Ohaka Mairi

We headed up to Tokyo today to see my mother-in-law since we’ll be busy over the usual family-gathering days of Oshogatsu (the Japanese new year).

We also did ohaka mairi (visiting someone’s final resting place) for Hisashi’s father and other ancestors.

Ohaka mairi is taken pretty seriously in Japan, though customs depend on the area (with Okinawa’s ohaka mairi, as well as the shape of their gravestones, being particularly special).

Our family is Shinto, so after tidying things up, trimming branches off bushes and washing the stone walkway down, we place sakaki branches in two water cups on the gravestone. (Buddhist families place flowers instead of sakaki. Buddhist graves also have otoba—wooden sticks with writing on them—behind the headstones.) We then each have a little pray and off we go.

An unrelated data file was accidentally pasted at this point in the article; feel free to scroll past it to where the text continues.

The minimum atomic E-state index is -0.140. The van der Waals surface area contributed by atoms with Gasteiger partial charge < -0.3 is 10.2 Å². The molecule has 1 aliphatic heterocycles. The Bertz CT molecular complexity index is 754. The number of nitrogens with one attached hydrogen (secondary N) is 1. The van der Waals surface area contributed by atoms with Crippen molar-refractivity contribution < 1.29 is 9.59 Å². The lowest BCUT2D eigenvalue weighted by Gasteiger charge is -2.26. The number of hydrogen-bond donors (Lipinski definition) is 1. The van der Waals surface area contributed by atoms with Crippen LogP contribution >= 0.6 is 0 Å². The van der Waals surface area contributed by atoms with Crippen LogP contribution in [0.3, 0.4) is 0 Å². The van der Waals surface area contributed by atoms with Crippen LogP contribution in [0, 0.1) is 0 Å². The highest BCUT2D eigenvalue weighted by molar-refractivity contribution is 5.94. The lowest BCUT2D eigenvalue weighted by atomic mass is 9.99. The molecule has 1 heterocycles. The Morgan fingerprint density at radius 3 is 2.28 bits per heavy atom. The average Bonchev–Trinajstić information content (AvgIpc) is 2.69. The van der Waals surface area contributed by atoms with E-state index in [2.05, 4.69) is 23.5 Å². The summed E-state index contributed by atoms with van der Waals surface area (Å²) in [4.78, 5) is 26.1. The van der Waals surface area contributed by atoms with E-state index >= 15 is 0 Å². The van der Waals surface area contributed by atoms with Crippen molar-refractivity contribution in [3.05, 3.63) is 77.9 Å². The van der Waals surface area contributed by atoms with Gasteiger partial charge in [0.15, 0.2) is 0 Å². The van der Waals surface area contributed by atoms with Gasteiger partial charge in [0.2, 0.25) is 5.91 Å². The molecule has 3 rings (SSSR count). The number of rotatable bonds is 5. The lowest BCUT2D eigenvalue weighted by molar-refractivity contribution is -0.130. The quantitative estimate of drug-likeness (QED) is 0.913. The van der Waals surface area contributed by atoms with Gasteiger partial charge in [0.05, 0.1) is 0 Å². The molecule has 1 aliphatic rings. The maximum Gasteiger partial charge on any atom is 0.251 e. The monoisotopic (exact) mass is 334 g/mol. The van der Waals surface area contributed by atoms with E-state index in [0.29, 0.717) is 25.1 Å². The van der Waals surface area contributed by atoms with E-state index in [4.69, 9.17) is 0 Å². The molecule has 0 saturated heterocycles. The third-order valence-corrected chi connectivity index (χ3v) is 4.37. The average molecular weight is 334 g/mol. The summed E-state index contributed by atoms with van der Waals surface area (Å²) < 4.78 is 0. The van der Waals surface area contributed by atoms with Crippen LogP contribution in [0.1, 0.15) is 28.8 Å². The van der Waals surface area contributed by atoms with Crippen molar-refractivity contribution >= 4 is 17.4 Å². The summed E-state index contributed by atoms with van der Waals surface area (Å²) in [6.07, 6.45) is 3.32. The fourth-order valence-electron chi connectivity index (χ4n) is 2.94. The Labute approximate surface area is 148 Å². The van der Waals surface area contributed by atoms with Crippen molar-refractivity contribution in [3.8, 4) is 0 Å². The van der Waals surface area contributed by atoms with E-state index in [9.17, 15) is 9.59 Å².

Our family ohaka is in one of Tokyo’s biggest cemeteries, and it is huge; I’ve gotten lost wandering around before. There are large plots and small plots, gigantic stones and simple markers—there’s even one shaped like a pyramid.

There’s also a “foreigners” section, where there are crosses and Stars of David and all sorts of other stones.

Tama Rei-en (Tama Cemetery) is a fascinating place, and stunningly gorgeous. In spring, it’s a wonderful place to see cherry blossoms, and in fall, there are quite a few trees that turn brilliant red, orange or yellow. I think it might actually be one of my favourite places in the city—but then, I like cemeteries. I love the tranquility, and I feel close to my grandparents.

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